While past requests to Western-led institutions like the IMF fell on deaf ears, Abiy had skillfully shifted Ethiopia’s fortunes by embracing alternatives like BRICS.
The Prime Minister now hopes deepening ties within the rising powers alliance will leverage traditional creditors France and China into delivering the comprehensive restructuring his country desperately needs.
Yet as Ethiopia celebrates its newfound membership in the emerging BRICS alliance, questions swirl over what really clinched its acceptance into the rising economic powers club.
“Did Beijing sweeten the deal to keep Ethiopia firmly within its sphere of influence just before its BRICS nod?” asks Constantinos Berhutesfa, a former anti-graft chief at the African Union.
According to Constantinos, China’s surprise debt relief package for Addis Ababa was no coincidence. “Beijing feared Ethiopia was tilting toward the West,” says Constantinos, who argues the original BRICS five wanted Ethiopia in years ago, but the late PM Meles’ pro-West leanings barred the door.
While criteria for the six new members remain hazy, many see net economic benefits from the bloc – including potential fuel price cuts by BRICS countries that could hugely benefit developing economies like Ethiopia, according to experts.
Ethiopia may significantly benefit from the New Development Bank (NDB) established by the BRICS nations in 2014 with USD 50 billion investment. The NDB was conceived as an alternative to Western institutions like the World Bank and IMF, which have been criticized for imposing strict economic conditions on developing countries.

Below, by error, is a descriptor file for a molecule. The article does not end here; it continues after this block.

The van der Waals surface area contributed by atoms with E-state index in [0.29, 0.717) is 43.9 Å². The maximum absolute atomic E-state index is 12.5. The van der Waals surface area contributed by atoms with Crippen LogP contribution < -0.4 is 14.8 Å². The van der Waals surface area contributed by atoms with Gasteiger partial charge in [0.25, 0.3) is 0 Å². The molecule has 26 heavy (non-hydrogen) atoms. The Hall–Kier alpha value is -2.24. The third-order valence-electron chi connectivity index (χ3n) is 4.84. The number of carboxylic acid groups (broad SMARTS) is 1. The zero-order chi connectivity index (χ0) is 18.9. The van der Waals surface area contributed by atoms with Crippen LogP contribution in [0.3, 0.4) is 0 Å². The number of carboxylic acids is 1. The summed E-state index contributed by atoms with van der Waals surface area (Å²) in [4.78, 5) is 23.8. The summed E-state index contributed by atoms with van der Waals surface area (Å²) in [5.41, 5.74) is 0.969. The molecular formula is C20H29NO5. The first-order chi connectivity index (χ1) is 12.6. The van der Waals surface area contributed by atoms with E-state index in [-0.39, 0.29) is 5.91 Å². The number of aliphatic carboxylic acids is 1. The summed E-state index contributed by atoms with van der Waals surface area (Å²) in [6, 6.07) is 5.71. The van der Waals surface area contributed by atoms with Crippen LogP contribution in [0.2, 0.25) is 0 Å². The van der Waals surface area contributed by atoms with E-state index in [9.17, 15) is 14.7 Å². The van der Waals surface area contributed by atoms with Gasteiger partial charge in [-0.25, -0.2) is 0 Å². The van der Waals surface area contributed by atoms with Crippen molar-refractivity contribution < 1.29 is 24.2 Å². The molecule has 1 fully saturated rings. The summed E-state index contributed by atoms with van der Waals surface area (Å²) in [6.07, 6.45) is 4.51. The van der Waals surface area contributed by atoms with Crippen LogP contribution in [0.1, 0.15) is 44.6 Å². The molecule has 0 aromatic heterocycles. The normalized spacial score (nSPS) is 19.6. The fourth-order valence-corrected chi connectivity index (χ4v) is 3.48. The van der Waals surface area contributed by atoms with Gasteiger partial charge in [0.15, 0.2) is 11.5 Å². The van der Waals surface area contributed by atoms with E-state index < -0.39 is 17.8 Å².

The NDB is also expected to give Ethiopia a counterbalance to traditional Western institutions by providing funds without the same policy strings attached. This greater flexibility could allow Ethiopia to pursue development projects that better fit its domestic economic priorities and needs, according to experts.
In addition, the BRICS nations also introduced the Contingent Reserve Arrangement which is designed to offer emergency financial assistance to members during times of economic crisis or financial turmoil. Should Ethiopia experience a future economic shock, this reserve could serve as an important fallback source of funds to help address balance of payments issues or currency pressures.
Prime Minister Abiy claims new military and trade ties with members, though analysts argue BRICS’ main value lies in investment potential if Ethiopia can improve business.